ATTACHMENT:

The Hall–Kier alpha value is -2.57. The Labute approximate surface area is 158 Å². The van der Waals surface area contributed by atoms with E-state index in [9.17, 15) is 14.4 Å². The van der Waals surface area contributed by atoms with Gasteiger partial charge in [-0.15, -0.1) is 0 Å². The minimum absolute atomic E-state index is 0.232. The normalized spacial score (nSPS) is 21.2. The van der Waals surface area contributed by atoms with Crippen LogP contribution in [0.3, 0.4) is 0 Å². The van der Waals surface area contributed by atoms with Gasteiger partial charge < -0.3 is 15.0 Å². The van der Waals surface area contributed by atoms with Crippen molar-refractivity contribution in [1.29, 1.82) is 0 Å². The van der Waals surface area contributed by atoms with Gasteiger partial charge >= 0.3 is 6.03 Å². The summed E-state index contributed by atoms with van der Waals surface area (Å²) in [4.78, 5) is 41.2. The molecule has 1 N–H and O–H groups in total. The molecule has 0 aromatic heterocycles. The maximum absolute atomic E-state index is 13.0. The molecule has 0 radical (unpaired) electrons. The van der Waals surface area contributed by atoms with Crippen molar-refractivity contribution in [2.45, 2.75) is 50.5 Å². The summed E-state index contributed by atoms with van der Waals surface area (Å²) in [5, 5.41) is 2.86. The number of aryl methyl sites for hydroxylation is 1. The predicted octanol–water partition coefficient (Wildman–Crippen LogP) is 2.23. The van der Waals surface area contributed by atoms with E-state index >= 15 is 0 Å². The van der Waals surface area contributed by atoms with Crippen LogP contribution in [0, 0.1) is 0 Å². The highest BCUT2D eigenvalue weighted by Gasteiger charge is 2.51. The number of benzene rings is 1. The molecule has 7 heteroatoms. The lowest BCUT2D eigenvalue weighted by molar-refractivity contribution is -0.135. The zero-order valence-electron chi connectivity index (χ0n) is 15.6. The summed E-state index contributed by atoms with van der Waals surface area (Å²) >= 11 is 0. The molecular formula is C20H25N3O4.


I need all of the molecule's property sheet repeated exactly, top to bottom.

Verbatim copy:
The Hall–Kier alpha value is -2.57. The Labute approximate surface area is 158 Å². The van der Waals surface area contributed by atoms with E-state index in [9.17, 15) is 14.4 Å². The van der Waals surface area contributed by atoms with Gasteiger partial charge in [-0.15, -0.1) is 0 Å². The minimum absolute atomic E-state index is 0.232. The normalized spacial score (nSPS) is 21.2. The van der Waals surface area contributed by atoms with Crippen LogP contribution in [0.3, 0.4) is 0 Å². The van der Waals surface area contributed by atoms with Gasteiger partial charge < -0.3 is 15.0 Å². The van der Waals surface area contributed by atoms with Crippen molar-refractivity contribution in [1.29, 1.82) is 0 Å². The van der Waals surface area contributed by atoms with Gasteiger partial charge >= 0.3 is 6.03 Å². The summed E-state index contributed by atoms with van der Waals surface area (Å²) in [4.78, 5) is 41.2. The molecule has 1 N–H and O–H groups in total. The molecule has 0 aromatic heterocycles. The maximum absolute atomic E-state index is 13.0. The molecule has 0 radical (unpaired) electrons. The van der Waals surface area contributed by atoms with Crippen molar-refractivity contribution in [2.45, 2.75) is 50.5 Å². The summed E-state index contributed by atoms with van der Waals surface area (Å²) in [5, 5.41) is 2.86. The number of aryl methyl sites for hydroxylation is 1. The predicted octanol–water partition coefficient (Wildman–Crippen LogP) is 2.23. The van der Waals surface area contributed by atoms with E-state index >= 15 is 0 Å². The van der Waals surface area contributed by atoms with Crippen LogP contribution in [0, 0.1) is 0 Å². The highest BCUT2D eigenvalue weighted by Gasteiger charge is 2.51. The number of benzene rings is 1. The molecule has 7 heteroatoms. The lowest BCUT2D eigenvalue weighted by molar-refractivity contribution is -0.135. The zero-order valence-electron chi connectivity index (χ0n) is 15.6. The summed E-state index contributed by atoms with van der Waals surface area (Å²) >= 11 is 0. The molecular formula is C20H25N3O4.